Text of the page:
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Hell's Angels
cast: Ben Lyon, James Hall, Jean Harlow, John Darrow, and Lucien Prival

director: Howard Hughes

127 minutes (PG) 1930
Universal DVD Region 2 retail

RATING: 8/10
reviewed by Alasdair Stuart
One of Hughes' early ventures into film, this focuses on two brothers, Roy and Monte Rutledge as they enter the Royal Flying Corps during World War I. Monte is a well meaning ne'er do well whilst Roy is a high-minded, valorous man who continually cleans up his brother's messes.

Hell's Angels occupies a fascinating position in cinema history. Begun as a silent film it was changed to take advantage of the new technology and as a result, the script is a hybrid of the two forms. In fact, some of the most interesting scenes remain the ones that were written for silent film. The opening duel, shot in colour, is an almost minimalist piece of cinema whilst the astonishing zeppelin sequence, again shot in deep blue, is the highlight of the film.

Monte and Roy's squadron is sent to intercept a Zeppelin on a bombing run, unaware of the fact that the bombardier is their old student friend and opponent of the war, Karl Armstedt (John Darrow). The acting alone is fascinating; with the Zeppelin crew swaggering around and all making huge gestures, clearly acting for the silent screen. It gives the sequence a nightmarish quality, made all the more effective by Karl's presence in a tiny car suspended beneath the Zeppelin targeting the bombs. As the planes close in, the scene balances tragedy with heroism in an incredibly sophisticated manner. It's easy to forget this film is over 70 years old especially when the narrative is handled, at times like this, significantly better than a lot of modern films. In fact, the special effects are consistently amazing. The zeppelin sequence aside, the closing dogfight is superbly staged, location shooting combining with model work to great effect. Technically, this is a vastly impressive film even now.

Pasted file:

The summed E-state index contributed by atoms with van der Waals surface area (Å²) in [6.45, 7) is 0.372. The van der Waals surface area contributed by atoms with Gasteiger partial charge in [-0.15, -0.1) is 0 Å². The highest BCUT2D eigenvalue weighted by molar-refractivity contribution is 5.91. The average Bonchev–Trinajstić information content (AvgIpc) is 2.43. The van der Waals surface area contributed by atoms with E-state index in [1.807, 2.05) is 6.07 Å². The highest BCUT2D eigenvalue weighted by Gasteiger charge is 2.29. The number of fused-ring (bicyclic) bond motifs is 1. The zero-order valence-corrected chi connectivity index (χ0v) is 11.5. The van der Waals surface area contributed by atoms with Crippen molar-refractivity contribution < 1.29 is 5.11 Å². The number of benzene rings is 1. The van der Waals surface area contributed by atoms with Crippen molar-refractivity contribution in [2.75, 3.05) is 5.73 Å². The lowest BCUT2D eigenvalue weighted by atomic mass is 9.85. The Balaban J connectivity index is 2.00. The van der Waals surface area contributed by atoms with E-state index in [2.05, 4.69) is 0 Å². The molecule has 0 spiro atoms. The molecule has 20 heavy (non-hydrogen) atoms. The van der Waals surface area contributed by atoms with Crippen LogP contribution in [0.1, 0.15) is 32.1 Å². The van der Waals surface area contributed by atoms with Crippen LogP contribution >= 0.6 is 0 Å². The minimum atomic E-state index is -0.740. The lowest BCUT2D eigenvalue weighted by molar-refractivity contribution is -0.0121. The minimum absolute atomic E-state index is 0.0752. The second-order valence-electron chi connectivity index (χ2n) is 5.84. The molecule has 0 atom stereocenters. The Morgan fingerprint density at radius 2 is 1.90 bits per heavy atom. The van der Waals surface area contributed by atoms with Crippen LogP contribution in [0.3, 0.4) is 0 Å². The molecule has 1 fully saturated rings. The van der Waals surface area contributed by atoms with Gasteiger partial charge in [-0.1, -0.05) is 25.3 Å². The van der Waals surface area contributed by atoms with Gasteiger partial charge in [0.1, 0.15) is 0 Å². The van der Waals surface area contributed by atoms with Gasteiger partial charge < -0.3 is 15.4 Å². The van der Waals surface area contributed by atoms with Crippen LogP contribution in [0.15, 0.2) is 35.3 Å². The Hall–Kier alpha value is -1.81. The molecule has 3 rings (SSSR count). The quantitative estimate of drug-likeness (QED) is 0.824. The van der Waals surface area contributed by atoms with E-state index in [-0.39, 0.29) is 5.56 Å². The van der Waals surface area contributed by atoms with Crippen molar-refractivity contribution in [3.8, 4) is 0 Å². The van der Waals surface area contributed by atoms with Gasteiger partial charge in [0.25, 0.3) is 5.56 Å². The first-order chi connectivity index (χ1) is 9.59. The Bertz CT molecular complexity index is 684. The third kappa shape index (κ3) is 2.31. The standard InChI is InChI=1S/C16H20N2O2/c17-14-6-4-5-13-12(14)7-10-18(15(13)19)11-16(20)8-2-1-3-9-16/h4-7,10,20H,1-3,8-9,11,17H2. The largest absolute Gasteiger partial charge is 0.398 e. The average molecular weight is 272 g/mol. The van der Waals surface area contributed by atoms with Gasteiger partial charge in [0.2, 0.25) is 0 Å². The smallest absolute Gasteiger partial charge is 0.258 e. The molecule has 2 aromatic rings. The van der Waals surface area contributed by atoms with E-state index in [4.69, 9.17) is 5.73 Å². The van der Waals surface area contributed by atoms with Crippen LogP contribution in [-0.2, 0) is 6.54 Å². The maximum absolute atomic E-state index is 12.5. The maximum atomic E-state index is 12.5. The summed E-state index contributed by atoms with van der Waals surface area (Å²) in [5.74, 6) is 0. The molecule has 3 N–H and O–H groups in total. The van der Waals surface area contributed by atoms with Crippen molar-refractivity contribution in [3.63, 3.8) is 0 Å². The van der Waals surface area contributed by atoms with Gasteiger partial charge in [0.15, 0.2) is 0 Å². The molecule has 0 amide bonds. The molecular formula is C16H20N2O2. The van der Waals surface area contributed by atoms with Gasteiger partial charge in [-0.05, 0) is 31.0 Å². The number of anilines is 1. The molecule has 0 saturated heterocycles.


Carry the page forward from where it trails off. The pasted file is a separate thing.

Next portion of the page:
The performances however, are where the film really shows its roots. There's a theatricality to how the actors perform that shows how used they are to working in silence. Gestures are overblown and emotions expressed to the point of caricature, in particular in the second half of the film when the action moves to France. By the time the Rutledge brothers are drowning their sorrows in a French bar with ladies of ill repute draped over them the film has descended into near-operatic levels of emotion.

This aside, there are some genuinely affecting moments in the film. Monte's descent into cynicism and hysteria is well acted by Lyon, his transformation from fly-by-night to world-weary cynic never less than believable. Similarly, Hall movingly portrays the constant battering Roy's innocence and decency receives. It would be all too easy for Roy to be the saintly figure of the film but instead he comes across as a good man in a bad situation and as a result, at times, genuinely heroic. His scenes with a wonderfully spiky Jean Harlow are particularly good.

Whilst the film has some problems, most notably the hugely stereotypical portrayal of the Germans, Hell's Angels is a fascinating piece of cinema. With one foot in the silent camp and one in the talkies, it shows not only what was to come for film but also how much modern cinema still owes to the past.
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